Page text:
Monday, March 22, 2010

Tompkins Chapter 9

I know that I must have said this a lot already, but I love this book. My favorite aspect of this book has to be all the charts in it. Each chart takes main points and highlights what it is we as teachers should either look for or how to use what is discussed in the readings. I really took a lot away from the Assessing Students' Knowledge of Text Factors portion at the end of the of the chapter. I liked having example of different ways to get at what our students learn. I love how they present mulitple examples because it is important that we keep that in mind,

I have seen a lot of the example in my placement similar to The Five Expository Text Structures. I never really understood why we would make Comparison charts until I saw it being done in my class. This is a great tool to get the students engaged in readings. They love looking for differences and I see them listening more intently and actively.

On page 301, the Narrative Devices are a great explanation of each and really help clarify what it is we should be looking for when we use that terminology in our classrooms. On page 300, I bookmarked because I admit sometimes still get confused on Point of View and this really helped me. Like I said earlier I really love reading this book and will use it so much when I teach.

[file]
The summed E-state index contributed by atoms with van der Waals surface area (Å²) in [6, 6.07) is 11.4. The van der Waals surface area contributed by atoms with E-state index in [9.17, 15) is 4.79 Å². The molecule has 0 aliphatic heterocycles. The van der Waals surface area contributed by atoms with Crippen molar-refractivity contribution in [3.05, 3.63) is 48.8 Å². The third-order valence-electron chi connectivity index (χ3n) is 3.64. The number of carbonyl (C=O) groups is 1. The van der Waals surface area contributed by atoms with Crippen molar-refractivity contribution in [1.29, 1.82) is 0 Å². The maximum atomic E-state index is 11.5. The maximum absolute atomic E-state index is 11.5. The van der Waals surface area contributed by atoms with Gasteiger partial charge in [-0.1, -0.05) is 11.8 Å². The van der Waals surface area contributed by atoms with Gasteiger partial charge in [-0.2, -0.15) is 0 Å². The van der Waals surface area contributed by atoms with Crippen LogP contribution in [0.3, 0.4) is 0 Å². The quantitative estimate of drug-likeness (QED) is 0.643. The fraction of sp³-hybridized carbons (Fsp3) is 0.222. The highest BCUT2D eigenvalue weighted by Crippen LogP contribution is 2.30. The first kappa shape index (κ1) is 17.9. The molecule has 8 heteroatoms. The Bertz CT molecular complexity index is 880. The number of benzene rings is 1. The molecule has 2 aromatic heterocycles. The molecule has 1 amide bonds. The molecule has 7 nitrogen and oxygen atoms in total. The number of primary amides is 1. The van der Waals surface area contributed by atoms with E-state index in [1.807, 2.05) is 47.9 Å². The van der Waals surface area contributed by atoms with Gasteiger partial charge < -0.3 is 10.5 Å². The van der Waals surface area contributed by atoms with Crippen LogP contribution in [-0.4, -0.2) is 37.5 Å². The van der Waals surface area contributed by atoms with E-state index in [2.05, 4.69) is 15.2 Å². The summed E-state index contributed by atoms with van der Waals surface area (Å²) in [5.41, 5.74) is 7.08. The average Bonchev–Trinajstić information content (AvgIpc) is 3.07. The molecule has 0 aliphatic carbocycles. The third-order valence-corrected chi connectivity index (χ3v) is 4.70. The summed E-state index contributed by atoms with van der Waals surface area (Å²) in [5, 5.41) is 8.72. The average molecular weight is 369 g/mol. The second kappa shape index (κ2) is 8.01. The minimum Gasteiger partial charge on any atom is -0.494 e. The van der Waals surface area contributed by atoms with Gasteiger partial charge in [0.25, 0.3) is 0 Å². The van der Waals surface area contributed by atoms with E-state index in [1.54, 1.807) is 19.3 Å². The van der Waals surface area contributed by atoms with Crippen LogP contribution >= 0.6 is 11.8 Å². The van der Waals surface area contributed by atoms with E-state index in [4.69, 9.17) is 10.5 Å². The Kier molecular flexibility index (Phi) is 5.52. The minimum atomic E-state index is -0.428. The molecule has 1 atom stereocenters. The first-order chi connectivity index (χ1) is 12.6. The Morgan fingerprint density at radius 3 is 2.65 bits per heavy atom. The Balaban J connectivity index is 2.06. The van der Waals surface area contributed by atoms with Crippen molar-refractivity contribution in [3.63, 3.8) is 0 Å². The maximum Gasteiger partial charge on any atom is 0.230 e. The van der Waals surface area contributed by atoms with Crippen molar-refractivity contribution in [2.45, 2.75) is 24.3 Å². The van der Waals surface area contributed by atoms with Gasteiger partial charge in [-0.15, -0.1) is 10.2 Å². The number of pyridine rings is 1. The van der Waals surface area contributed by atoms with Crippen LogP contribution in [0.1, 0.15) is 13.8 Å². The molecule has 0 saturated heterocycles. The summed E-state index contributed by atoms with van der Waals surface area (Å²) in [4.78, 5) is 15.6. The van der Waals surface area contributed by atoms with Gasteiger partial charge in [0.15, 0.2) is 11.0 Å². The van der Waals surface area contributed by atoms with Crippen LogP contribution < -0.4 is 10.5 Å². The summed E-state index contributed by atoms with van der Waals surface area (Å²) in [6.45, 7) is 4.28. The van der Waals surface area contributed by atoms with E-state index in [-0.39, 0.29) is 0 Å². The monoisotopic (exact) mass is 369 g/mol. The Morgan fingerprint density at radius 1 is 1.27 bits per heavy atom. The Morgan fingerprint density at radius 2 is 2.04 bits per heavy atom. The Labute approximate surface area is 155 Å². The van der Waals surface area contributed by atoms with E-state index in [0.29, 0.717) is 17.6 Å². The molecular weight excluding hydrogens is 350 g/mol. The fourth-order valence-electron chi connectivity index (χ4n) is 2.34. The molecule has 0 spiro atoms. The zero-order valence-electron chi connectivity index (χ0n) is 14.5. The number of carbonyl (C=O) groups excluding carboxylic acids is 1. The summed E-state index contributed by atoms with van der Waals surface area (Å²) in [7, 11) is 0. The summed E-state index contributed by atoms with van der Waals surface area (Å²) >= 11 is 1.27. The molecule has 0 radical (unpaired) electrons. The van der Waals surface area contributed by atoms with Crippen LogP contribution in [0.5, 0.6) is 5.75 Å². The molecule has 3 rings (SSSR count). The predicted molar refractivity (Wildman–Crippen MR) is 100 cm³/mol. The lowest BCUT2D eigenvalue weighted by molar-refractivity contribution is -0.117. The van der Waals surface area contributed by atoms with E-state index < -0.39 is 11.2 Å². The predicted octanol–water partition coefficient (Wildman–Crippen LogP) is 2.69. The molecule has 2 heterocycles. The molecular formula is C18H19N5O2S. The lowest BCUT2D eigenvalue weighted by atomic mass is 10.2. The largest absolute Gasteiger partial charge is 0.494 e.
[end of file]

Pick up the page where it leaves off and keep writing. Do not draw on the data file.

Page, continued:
1. I agree with you Parker, I also love the charts in this book. I find them to be extremely helpful! I think there are a lot of good ideas and like you said there are even things in this text that sometimes I forget and it is an easy tool to look at. From this text I have been able to help my students more by asking them questions and using some of the techniques that were suggested. I also have found this book to be really useful and not just another text book.

  2. I agree with you both, the charts are definitely one of the better parts of this book. Very useful! How can we use the charts to create better lessons and benefit our students?

  3. I'm also digging the charts and graphs and tables that fill this chapter - we really are elementary education majors, aren't we? I have just one question for you, though, Parker. You said you really took away a lot from the Assessing Students' Knowledge of Text Factors blurb at the end of the chapter -- what, in particular, were you interested in, and how can you use that in your classroom this year?